Current E-Board


Savita Potarazu, MS4

George Washington University School of Medicine & Health Sciences

Savita is driven to help protect our biggest playground. As an avid outdoor enthusiast, she recognizes both the positive benefits of green spaces on physical and mental health as well as the disproportionate harms of our changing climate on human health. As the current Executive Chair of MS4SF, in her second term, she is committed to promoting environmental justice in the climate action initiatives this organization undertakes. She is an MD/MPH student (‘24)  at The George Washington University School of Medicine & Health Sciences and has co-led the newly established Climate Change and Human Health MD Program curriculum theme with Taylor Brewer, one of this year’s Vice Chairs. Savita plans on applying into OBGYN for residency and is incredibly passionate about the intersectionality of reproductive health, climate change, and environmental justice. Prior to her role as Executive Chair, she served as one of the Climate Smart Health Care co-chairs for MS4SF. Her organizational priorities for 2023 include expanding student representation to regions new to climate change and health, collaborating with professional medical societies on shared priorities in climate action to amplify student voices, and leading the organization’s transition to a 501(c)3 non-profit organization.

    Instagram: @savitapotarazu

Twitter: @SavitaPotarazu

Vice Chair

Douglas Fritz, MS2

University of Colorado Anschutz School of Medicine

Douglas knows climate change, social justice, and health are increasingly connected, and he expects our medical schools to be on the forefront of addressing it. While his work as a Vice Chair for MS4SF is focused on addressing these expectations nationally, as a MD/PhD student in Colorado he works with local civic leaders and community members to addresses heat-stress in Denver with a fantastic team of residents, fellows, and med students in addition to his student leadership in the sustainability mission on campus. Before med school he was an infectious disease researcher at the NIH and Fulbright Scholar in North Macedonia. He received his BS in both Biology and American Studies from Saint Louis University. He’s passionate about interweaving climate change more deeply into med school curricula and elevating what physicians can to address the climate crisis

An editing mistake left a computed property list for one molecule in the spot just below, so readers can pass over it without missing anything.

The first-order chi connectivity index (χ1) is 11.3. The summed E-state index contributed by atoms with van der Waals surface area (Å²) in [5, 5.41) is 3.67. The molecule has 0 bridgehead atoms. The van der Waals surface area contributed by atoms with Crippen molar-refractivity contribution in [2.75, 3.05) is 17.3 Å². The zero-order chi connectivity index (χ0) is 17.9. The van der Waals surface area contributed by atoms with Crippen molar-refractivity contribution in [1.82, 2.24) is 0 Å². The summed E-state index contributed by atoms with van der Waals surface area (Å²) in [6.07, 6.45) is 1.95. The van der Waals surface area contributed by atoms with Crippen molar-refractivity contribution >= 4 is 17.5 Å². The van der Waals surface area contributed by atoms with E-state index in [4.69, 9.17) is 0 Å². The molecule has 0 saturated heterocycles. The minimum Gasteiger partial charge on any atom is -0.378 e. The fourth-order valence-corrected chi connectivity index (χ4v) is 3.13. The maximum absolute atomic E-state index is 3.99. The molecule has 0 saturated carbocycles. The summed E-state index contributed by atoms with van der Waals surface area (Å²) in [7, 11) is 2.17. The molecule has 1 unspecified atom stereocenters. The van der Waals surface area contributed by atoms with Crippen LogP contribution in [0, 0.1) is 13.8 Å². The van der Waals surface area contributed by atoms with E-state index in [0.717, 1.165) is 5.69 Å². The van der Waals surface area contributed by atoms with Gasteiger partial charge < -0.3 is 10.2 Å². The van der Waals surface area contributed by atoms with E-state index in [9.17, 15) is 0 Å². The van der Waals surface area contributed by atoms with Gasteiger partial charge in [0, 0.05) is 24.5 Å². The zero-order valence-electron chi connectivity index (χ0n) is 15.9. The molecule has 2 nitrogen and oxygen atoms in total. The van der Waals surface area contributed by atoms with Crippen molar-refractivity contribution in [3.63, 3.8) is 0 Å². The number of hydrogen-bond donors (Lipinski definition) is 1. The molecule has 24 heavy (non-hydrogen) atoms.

Vice Chair

Srishty Amarnani, MPH,  MS2

SUNY Downstate

Srishty Amarnani is a second-year medical student at SUNY Downstate Health Sciences University. She serves as an advocate for her classmates on Medical Council as well as an active member of the Global Health and Health Equity, Advocacy, and Leadership pathways in her program. Before medical school, Srishty completed an MPH with an emphasis in Environmental Health at the University of California, Irvine. Before that, she completed her Bachelor of Science in Environmental Economics and Policy at University of California, Berkeley. Srishty has always been passionate about bringing awareness of the connections between human behavior, health, and climate. Last year, she served as Communications Co-Chair for MS4SF and is excited to continue to be part of a group of student leaders ready to tackle the barriers to a sustainable and disease preventative future by promoting individual, community, and societal change that will benefit us all.

Instagram: @srishtology

Twitter handle: @srishtology

Vice Chair

Taylor Brewer, MS4

Taylor’s interest in environmental health, climate change, and related social justice began young and was fostered through a BA in Environmental Studies and a BS in Biology at The George Washington University (along with many documentary binges). She went on to serve as GW Medical School’s Climate Health Interest Group president in addition to co-pioneering GW SMHS’s newly approved Climate Change and Human Health curricula theme alongside MS4SF’s two-term Executive Chair, Savita Potarazu.  Her passions include promoting knowledge and mitigation of the bridges that connect climate health, human health, and of course, environmental justice that is tightly interwoven. As she plans to apply into Pediatric  for residency, she also has a special interest to integrate climate health principles into child healthcare in order to create a longitudinal mutually beneficial relationship.

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